15. In paragraph 59 of the report, we explained that, in 1997 -following public consultations - the Government had initiated a three-yearprogramme of improvements in relation to the powers of law enforcementagencies including stop and search, entry, search and seizure, arrestand detention. In June 1999, in the course of that programme, weintroduced the Dangerous Drugs, Independent Commission Against Corruptionand Police Force (Amendment) Bill into the Legislative Council. Thepurpose of the Bill is to provide statutory controls over the takingof intimate and non-intimate samples for the purposes of criminalinvestigation.
Measures to detect signs of physical abuse/torture
16. In paragraph 64 of the report, we explained that the visitingJustices of the Peace (JPs) were required by law to visit prisonson a regular basis and report abuses to the Commissioner of CorrectionalServices. The Commissioner, in turn, was required to consider theirviews and suggestions and to take such action as may be appropriate.We take this opportunity to inform the Committee that, in 1999, wereviewed the JP system in consultation with the Non-official JPs.On the basis of our findings, we are taking measures to improve thesystem. One is to permit JPs to visit particular institution(s) (ortypes of institutions) of their choice on a more regular basis toenable them to monitor progress and to follow-up complaints and othermatters raised during previous visits. Other measures will enhancethe 'surprise' element of JP visits.
Suicides in custody
17. In paragraph 66 of the report, we explained that, in 1997, fourprisoners had committed suicide while in custody. Inquests into afurther three deaths were still in progress. The Coroner had madecertain recommendations to prevent similar fatalities in future.Some of them had been implemented while the others were being pursued.And a standing instruction has been issued giving control room staffthe discretion to call for an ambulance without waiting for the adviceof designated medical staff.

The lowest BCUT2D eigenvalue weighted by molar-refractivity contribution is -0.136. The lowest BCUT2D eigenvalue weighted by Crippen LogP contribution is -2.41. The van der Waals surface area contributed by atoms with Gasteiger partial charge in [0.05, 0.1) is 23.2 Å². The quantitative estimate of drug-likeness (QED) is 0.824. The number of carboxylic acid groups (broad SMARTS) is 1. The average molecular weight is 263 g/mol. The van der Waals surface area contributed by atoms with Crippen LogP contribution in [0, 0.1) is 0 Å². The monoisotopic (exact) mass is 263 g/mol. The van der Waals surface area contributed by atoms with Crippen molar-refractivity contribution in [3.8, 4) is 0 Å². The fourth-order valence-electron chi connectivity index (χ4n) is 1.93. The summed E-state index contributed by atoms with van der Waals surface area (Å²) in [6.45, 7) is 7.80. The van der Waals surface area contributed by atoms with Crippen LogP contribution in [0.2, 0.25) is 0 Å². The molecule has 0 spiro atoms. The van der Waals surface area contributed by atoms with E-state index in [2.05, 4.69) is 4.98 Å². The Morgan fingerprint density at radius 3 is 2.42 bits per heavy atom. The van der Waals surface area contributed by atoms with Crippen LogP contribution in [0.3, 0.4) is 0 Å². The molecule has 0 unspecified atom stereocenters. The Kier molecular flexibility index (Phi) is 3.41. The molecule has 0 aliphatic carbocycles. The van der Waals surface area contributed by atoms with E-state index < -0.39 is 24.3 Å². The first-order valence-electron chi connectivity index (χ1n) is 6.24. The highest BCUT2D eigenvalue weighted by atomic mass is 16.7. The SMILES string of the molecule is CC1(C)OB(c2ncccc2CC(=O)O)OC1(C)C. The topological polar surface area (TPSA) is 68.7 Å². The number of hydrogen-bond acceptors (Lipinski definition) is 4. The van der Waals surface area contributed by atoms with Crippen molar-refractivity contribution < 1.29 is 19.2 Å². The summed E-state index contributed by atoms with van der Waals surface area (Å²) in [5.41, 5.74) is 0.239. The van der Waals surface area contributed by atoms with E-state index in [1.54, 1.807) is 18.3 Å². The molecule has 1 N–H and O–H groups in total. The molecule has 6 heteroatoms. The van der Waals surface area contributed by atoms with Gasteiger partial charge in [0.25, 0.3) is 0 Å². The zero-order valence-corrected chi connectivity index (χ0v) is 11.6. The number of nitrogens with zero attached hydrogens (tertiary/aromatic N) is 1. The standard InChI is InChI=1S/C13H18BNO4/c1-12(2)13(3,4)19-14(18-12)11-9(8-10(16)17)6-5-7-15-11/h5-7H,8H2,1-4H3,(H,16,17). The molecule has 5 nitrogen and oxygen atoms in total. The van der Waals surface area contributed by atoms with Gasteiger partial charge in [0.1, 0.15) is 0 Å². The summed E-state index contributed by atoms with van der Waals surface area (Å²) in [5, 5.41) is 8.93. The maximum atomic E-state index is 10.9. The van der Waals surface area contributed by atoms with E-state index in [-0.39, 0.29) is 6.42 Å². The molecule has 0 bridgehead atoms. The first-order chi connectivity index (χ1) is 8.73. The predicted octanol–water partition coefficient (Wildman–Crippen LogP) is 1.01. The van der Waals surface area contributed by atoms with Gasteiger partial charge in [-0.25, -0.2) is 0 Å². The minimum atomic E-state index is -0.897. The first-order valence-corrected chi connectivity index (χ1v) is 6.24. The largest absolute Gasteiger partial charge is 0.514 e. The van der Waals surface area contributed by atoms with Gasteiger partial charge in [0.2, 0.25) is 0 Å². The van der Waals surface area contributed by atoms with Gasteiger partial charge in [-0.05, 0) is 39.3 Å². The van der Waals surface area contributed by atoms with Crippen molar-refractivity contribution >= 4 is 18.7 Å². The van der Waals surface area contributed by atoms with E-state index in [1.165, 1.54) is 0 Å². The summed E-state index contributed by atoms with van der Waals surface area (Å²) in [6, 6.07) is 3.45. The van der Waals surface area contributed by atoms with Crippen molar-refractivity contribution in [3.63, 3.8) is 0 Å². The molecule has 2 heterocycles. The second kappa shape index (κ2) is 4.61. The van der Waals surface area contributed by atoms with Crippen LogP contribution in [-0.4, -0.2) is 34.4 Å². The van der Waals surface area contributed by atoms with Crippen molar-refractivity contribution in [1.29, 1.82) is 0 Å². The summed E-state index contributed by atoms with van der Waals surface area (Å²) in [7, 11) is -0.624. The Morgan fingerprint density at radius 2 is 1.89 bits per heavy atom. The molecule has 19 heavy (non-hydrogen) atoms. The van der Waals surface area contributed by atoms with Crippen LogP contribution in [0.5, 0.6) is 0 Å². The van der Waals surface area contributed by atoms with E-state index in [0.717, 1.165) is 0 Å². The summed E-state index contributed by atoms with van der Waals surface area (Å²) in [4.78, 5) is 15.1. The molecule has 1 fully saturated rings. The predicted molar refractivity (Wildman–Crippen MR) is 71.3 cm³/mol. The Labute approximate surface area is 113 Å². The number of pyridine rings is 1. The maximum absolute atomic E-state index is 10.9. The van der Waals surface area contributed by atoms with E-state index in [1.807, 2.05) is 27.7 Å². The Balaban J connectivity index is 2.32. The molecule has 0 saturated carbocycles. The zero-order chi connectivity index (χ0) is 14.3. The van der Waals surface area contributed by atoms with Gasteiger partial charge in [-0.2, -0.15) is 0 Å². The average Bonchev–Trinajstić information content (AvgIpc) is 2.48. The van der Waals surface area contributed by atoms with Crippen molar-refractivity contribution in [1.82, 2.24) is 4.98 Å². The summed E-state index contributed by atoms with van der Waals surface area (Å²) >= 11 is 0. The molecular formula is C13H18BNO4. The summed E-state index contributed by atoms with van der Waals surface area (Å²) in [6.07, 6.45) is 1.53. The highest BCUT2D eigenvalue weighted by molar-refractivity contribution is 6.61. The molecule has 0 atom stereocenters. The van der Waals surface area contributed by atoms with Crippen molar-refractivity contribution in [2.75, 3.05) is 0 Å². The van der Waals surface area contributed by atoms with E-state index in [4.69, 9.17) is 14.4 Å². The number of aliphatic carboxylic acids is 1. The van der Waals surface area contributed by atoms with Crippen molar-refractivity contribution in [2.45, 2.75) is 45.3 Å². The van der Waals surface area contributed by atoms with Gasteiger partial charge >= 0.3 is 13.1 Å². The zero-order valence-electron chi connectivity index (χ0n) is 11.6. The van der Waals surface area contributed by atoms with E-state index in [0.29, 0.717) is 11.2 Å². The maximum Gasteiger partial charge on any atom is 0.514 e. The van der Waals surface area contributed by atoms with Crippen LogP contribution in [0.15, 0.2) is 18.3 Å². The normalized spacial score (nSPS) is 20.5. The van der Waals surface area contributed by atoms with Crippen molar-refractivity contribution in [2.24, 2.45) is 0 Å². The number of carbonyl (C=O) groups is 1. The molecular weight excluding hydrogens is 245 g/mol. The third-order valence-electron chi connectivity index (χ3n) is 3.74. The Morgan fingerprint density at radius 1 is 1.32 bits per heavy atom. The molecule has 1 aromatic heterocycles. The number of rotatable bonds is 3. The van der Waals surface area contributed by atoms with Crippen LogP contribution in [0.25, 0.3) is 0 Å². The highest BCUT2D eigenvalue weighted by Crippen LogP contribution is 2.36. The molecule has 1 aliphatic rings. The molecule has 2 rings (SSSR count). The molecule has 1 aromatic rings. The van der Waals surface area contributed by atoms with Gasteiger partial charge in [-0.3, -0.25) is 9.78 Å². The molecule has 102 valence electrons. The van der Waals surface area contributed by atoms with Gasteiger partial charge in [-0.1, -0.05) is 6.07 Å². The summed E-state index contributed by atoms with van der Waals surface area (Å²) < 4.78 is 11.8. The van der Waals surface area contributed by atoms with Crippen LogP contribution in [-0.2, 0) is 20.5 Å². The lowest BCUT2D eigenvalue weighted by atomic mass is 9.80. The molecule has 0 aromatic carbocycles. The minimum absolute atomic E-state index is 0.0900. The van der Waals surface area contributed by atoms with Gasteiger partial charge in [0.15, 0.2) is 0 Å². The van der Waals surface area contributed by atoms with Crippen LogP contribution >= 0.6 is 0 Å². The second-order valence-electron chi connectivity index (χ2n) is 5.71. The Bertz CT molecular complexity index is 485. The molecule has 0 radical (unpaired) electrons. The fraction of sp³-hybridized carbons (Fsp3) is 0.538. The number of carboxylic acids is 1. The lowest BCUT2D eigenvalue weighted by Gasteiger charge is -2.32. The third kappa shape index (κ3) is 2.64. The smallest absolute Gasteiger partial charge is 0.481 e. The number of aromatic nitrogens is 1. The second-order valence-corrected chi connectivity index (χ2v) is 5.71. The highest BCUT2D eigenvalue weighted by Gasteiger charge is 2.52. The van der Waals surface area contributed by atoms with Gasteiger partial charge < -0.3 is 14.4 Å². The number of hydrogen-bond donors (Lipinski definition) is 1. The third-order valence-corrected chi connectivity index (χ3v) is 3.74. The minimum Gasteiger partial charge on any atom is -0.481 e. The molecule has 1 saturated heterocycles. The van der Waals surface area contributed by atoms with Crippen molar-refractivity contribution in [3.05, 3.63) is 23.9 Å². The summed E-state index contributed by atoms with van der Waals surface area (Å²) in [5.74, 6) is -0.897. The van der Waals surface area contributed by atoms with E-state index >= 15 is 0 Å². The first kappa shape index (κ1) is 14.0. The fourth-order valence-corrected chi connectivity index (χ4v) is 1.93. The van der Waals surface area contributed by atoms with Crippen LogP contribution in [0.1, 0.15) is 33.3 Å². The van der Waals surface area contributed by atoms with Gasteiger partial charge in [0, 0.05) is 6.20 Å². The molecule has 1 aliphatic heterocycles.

18. There were a total of seven deaths by suicide for the wholeof 1998, and four in 1999. The Coroner has investigated nine of thosecases (that is, from both years), finding no misconduct on the partof staff of Correctional Services Department. The remaining two casesare pending Coroner's hearings.
19. In paragraph 68 of the report, we explained that we were progressivelyintroducing tape and video-recording of interviews as the necessaryequipment was installed. Two rooms with the necessary equipment havebeen operational in the Immigration Headquarters since July 1998.By the end of 2000, there will be one more at Chek Lap Kok (HongKong's international airport2), two at the Immigration Task Forceoffice at Ma Tau Kok (Kowloon) and two more at Immigration Headquarters.
Customs and Excise Department
20. In paragraph 69 of the report, we explained that it was thepractice of the Customs and Excise Department to video-record itsinterviews of suspects subject to their agreement and to the availabilityof facilities. Additional facilities for that purpose would be readyfor use by the end of 1998. Since then, two more video interviewrooms have become operational, bringing the total to five. Additionalones will be installed in new offices now under commissioning.